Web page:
I return, after last year, to Robert Jenson's conversations with his then 8-yr old granddaughter.
Poppi: Now let me ask a question. You like to go to communion, don't you?
Solveig: My favourite part of going to church.
S. Well, I like getting up there, and sometimes I'm very thirsty during the service ...
P: The wine you get with communion shouldn't quench much of your thirst.
S: I actually like going to communion because I get to stretch and walk around a little.
P: These are not very important reasons for going to communion.
S: I know, but that's why it's my favourite part of going to church. Actually, it's not my favourite part.
P: What's your favourite part? Sitting in the pew, reading a book and not paying any attention?
S: Yes. (laughter)
P: So what do you know about communion?
S: Well ... what about how everybody sips from the same glass even though many people have germs and things. It's sort of odd. You pretty much think you're not going to get sick, but you never exactly know.
P: Do you want me to talk about that?
P: All right, several points. First, there are all kinds of situations in which people drink from the same thing, as when a football team wins a championship. They just take the top off a bottle of Champagne and pass it around, right?
P: Drinking out of the same vessel together is a way of being family together.
S: I know. But I think it's a good thing anyway. Let's change the subject; I have nothing more to say about that.
P: Well, I do.
P: First off, it's not odd, because it happens all the time whenever you have a group of people who make one thing together. Second, catching each other's germs is part of being one family together.
P: When you get a cold, so does your mother right?
S: Yes, or the other way round.
P: And third, the chances are very remote. There actually have been studies to see if people in congregations catch things from each other more than other people do.
S: One day at church, I was feeling quite normal in the morning, and then that Sunday after communion, I vomited.
P: But if you had gotten that from the communion cup, it would have been a day and half or so later.
S: That's why I wanted to know about germs and everything, because it was sort of odd it happened on the same day.
P: Communion cups are usually made out of silver plate and gold, and there's something about the reaction between wine and the metal that kills germs. It doesn't mean you couldn't catch anything, but it's not very likely.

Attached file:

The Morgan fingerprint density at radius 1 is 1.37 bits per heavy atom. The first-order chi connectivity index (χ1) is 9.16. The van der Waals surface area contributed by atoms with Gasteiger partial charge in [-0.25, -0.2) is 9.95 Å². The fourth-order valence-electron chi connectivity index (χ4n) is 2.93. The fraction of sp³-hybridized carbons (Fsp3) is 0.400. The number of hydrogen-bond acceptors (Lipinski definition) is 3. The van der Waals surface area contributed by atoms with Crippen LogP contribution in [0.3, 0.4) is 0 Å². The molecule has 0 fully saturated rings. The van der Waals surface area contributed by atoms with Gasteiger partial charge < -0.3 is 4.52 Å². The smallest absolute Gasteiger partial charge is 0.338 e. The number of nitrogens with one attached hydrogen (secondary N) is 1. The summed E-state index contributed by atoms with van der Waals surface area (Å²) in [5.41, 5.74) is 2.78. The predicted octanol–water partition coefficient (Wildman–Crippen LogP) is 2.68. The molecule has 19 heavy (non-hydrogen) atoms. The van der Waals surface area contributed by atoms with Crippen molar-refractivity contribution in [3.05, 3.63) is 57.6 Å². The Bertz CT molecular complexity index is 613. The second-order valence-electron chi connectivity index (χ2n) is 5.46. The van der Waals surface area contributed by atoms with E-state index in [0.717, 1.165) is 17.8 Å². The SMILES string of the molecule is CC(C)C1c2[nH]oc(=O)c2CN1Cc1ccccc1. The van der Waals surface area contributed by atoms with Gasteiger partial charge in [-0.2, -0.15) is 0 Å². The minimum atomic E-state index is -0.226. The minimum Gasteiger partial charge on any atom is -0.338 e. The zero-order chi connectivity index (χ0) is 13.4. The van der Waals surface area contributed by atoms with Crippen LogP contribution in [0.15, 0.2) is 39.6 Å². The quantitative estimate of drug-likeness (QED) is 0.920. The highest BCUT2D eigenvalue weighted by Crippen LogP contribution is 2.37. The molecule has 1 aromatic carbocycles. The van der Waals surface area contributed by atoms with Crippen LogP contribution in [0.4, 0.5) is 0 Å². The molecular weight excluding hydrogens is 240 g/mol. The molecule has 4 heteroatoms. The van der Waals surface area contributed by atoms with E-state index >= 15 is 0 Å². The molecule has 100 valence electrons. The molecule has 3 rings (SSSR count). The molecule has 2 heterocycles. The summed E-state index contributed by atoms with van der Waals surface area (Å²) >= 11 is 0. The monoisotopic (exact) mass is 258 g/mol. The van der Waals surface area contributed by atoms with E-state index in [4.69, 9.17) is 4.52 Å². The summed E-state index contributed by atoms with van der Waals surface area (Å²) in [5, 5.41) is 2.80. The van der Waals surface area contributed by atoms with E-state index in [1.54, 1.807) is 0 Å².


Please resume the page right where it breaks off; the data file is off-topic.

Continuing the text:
S: No. The other thing is I think the communion wine they serve is always a little too sweet.
P: I do too.
S: But wine isn't supposed to be sweet.
P: No. I agree - the wine should be the very best.
S: Yeah. It should be sour. And it should be something that is not just an everyday taste. The blood of Jesus should be a lot more exciting.
P: Like really good wine.
S: I like really good wine!
P: Ahh ... yes.
S: I think we should cut this off, because it's not very important now.
P: I think it's very important. I'll tell you something else that I think is important. At some churches, the communion bread - usually, anyway - is real bread. Pita bread or something like that. I think that's better than little wafers.
S: Certainly. I don't like those little thingies you get.
P: They are not really like bread; they just dissolve on the tongue.
S: But some people like to dip; that' why they have them. Once, at the cathedral, they had that for Easter, and it wasn't very appetising. But it is not supposed to be appetising either.
P: I think it should be appetising. Why not?
S: Well ... It should be appetising because it's supposed to be for people to like - not to absolutely despise communion. They want want people to eat and drink. You don't want people to stay away from communion,
P: It's sort of like baptism when they just dribble a couple of drops on the baby.
P: It's not really washing the baby is it.
Robert W. Jenson and Solveig Lucia Gold, Conversations with Poppi About God (Brazos, 2006), pp.31-34.